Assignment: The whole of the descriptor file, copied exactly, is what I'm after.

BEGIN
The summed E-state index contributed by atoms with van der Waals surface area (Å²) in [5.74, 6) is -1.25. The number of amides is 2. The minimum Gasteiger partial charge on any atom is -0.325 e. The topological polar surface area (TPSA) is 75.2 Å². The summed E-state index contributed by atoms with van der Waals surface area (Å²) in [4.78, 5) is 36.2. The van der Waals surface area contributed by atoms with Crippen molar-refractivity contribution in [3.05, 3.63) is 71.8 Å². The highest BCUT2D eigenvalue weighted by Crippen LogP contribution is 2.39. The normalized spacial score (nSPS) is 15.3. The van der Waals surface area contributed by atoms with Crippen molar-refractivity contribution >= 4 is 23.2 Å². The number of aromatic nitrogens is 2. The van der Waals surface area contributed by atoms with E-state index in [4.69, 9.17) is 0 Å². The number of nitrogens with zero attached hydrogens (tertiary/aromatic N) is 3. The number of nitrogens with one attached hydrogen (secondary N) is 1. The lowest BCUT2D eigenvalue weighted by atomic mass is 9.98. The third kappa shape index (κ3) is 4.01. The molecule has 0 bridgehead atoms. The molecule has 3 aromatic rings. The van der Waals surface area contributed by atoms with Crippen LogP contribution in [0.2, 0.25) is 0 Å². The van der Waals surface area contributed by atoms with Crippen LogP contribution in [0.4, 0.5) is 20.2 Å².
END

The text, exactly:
The summed E-state index contributed by atoms with van der Waals surface area (Å²) in [5.74, 6) is -1.25. The number of amides is 2. The minimum Gasteiger partial charge on any atom is -0.325 e. The topological polar surface area (TPSA) is 75.2 Å². The summed E-state index contributed by atoms with van der Waals surface area (Å²) in [4.78, 5) is 36.2. The van der Waals surface area contributed by atoms with Crippen molar-refractivity contribution in [3.05, 3.63) is 71.8 Å². The highest BCUT2D eigenvalue weighted by Crippen LogP contribution is 2.39. The normalized spacial score (nSPS) is 15.3. The van der Waals surface area contributed by atoms with Crippen molar-refractivity contribution >= 4 is 23.2 Å². The number of aromatic nitrogens is 2. The van der Waals surface area contributed by atoms with E-state index in [4.69, 9.17) is 0 Å². The number of nitrogens with zero attached hydrogens (tertiary/aromatic N) is 3. The number of nitrogens with one attached hydrogen (secondary N) is 1. The lowest BCUT2D eigenvalue weighted by atomic mass is 9.98. The third kappa shape index (κ3) is 4.01. The molecule has 0 bridgehead atoms. The molecule has 3 aromatic rings. The van der Waals surface area contributed by atoms with Crippen LogP contribution in [0.2, 0.25) is 0 Å². The van der Waals surface area contributed by atoms with Crippen LogP contribution in [0.4, 0.5) is 20.2 Å².